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DAC Volume Control vs. Software Volume Control


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What's the best balance or settings for deciding how to use DAC and software volume control? I run a DAC straight into the amp, no preamp, and can use either the DAC or JRiver to control volume. When the DAC volume is all the way up, and software is the only volume control, there tends to be a harshness to the sound. When the DAC output is lowered to say, less than 80%, SQ is much better.

 

Besides just listening, is there a rule of thumb behind how to get the best use out of the two controls?

 

Thanks.

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What's the best balance or settings for deciding how to use DAC and software volume control? I run a DAC straight into the amp, no preamp, and can use either the DAC or JRiver to control volume. When the DAC volume is all the way up, and software is the only volume control, there tends to be a harshness to the sound. When the DAC output is lowered to say, less than 80%, SQ is much better.

 

Besides just listening, is there a rule of thumb behind how to get the best use out of the two controls?

 

Thanks.

 

What dac do you have? Not all dac's with volume control implement it the same way. Also, it would be good to list your entire system. Since you don't have a preamp things like how efficient your speakers are can have a big effect on how you need to do things.

 

The rule of thumb is just to experiment and set it the way it sounds best. If something sounds wrong, like your dac at full volume, it probably is.

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A DAC, like an amplifer, may not have sufficient headroom to avoid clipping distortion at full volume. Damien Plisson, developer of Audirvana Plus, recommends setting the software at full volume (0 dB) for bit-perfect output, then using your DAC/preamp to adjust. Unless your DAC lacks a remote volume control, and you are using a smartphone or tablet to control your system wirelessly, this is the preferred method.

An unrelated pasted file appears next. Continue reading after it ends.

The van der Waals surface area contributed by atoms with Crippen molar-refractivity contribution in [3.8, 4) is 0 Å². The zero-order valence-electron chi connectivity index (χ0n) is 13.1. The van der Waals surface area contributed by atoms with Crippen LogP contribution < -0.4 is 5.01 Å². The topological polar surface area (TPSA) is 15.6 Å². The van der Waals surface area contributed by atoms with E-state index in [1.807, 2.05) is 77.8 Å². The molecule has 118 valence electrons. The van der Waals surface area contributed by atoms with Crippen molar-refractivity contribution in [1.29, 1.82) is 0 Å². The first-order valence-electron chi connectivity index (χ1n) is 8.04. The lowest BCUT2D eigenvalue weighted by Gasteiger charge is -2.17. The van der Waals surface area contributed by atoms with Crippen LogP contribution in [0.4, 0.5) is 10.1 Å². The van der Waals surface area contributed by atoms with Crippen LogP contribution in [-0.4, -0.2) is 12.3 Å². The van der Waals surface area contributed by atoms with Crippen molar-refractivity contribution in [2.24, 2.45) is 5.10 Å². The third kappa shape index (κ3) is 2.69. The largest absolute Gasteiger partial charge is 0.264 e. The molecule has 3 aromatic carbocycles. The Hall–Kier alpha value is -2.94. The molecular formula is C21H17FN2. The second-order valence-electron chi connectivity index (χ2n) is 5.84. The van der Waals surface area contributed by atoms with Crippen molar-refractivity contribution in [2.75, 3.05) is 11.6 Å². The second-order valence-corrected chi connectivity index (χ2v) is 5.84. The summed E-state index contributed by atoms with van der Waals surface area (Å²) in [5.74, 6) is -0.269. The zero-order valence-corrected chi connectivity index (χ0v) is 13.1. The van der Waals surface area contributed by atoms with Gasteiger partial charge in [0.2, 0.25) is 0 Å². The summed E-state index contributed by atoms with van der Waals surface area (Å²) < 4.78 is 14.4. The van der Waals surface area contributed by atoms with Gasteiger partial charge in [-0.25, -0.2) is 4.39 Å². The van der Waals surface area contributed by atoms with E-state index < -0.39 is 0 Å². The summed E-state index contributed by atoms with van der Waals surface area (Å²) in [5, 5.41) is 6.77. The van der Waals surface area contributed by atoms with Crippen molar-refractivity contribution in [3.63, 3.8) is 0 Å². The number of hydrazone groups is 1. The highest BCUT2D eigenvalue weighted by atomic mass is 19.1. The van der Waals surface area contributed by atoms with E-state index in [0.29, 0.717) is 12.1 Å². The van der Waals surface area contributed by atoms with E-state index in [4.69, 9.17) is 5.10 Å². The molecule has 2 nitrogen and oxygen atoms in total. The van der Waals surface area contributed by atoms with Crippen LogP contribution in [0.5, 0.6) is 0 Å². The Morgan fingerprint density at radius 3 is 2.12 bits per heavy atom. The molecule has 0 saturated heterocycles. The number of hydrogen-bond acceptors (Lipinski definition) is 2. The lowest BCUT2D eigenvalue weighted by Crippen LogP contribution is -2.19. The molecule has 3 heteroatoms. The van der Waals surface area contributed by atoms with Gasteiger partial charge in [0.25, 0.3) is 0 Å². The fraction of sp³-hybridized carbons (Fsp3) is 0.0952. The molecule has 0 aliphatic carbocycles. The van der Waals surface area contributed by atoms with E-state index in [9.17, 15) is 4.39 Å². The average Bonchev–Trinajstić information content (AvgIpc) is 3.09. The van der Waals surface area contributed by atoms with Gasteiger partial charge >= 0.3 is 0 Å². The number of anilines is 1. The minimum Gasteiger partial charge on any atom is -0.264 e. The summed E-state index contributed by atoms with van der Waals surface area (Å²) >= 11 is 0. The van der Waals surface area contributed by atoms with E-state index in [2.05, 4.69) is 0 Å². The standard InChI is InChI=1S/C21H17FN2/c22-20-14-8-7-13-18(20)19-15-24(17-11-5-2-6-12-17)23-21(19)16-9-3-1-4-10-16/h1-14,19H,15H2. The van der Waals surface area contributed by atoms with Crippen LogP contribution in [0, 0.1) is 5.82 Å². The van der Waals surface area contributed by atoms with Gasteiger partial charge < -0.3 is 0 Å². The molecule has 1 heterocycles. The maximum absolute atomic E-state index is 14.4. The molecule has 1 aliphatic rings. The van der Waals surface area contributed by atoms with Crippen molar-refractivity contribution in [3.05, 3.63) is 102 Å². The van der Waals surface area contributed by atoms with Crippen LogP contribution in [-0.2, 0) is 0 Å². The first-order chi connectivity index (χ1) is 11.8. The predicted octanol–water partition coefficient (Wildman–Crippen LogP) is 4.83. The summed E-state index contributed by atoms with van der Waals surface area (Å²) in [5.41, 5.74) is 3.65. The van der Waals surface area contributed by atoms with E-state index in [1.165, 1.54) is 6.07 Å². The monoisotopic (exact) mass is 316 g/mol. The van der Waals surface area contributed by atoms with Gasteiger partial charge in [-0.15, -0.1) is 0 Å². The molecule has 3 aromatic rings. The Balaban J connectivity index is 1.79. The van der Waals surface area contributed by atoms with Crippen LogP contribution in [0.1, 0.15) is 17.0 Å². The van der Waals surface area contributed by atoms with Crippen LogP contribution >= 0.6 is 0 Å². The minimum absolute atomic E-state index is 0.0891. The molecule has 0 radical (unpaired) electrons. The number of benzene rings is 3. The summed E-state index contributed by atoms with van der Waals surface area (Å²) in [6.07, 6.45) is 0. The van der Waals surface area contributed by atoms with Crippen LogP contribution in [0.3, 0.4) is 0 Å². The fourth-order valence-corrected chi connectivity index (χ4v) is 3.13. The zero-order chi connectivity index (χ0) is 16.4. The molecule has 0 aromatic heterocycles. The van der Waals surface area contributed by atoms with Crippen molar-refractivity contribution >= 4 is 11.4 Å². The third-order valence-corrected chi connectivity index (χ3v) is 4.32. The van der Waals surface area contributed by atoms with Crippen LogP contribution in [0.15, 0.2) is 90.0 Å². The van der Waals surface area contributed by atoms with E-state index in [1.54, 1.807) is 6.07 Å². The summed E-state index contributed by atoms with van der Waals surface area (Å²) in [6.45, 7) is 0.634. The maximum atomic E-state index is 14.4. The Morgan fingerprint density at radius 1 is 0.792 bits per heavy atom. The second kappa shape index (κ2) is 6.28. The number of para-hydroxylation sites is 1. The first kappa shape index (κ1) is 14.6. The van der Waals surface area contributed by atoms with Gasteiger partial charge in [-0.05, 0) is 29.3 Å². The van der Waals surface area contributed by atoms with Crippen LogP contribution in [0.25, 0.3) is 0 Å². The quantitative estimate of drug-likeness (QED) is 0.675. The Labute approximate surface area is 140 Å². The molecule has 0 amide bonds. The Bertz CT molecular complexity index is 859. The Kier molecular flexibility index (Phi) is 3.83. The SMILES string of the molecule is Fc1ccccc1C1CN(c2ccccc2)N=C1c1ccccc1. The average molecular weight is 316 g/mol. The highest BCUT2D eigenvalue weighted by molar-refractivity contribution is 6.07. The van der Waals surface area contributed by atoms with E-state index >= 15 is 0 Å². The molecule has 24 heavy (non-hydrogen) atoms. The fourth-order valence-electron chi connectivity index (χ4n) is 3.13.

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Remember to set Jriver output to 24-bit and only use Jriver 64-bit volume attenuation, not the system default volume control.

 

If you keep the original wordlenght (16-bit when playing 16-bit signal) the sound quality will be compromissed.

 

More on this topic:

 

https://wiki.jriver.com/index.php/Volume

Adam

 

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Remember to set Jriver output to 24-bit and only use Jriver 64-bit volume attenuation, not the system default volume control.

 

If you keep the original wordlenght (16-bit when playing 16-bit signal) the sound quality will be compromissed.

 

More on this topic:

 

https://wiki.jriver.com/index.php/Volume

 

Thanks Adam. JRiver is set to internal volume, which I think addresses your 64-bit volume attenuation comment, right?

 

The Auralic DAC uses an ASIO driver, from what I understand ASIO adjusts the word length, is this right?

 

Thanks.

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A DAC, like an amplifer, may not have sufficient headroom to avoid clipping distortion at full volume. Damien Plisson, developer of Audirvana Plus, recommends setting the software at full volume (0 dB) for bit-perfect output, then using your DAC/preamp to adjust. Unless your DAC lacks a remote volume control, and you are using a smartphone or tablet to control your system wirelessly, this is the preferred method.

 

That may be the preferred method, but he left a few things out. Depending on what gear you have, you can't always do it that way. As far as the volume control on the dac goes, it can either be digital or analog. Given your problem, I'll assume its digital.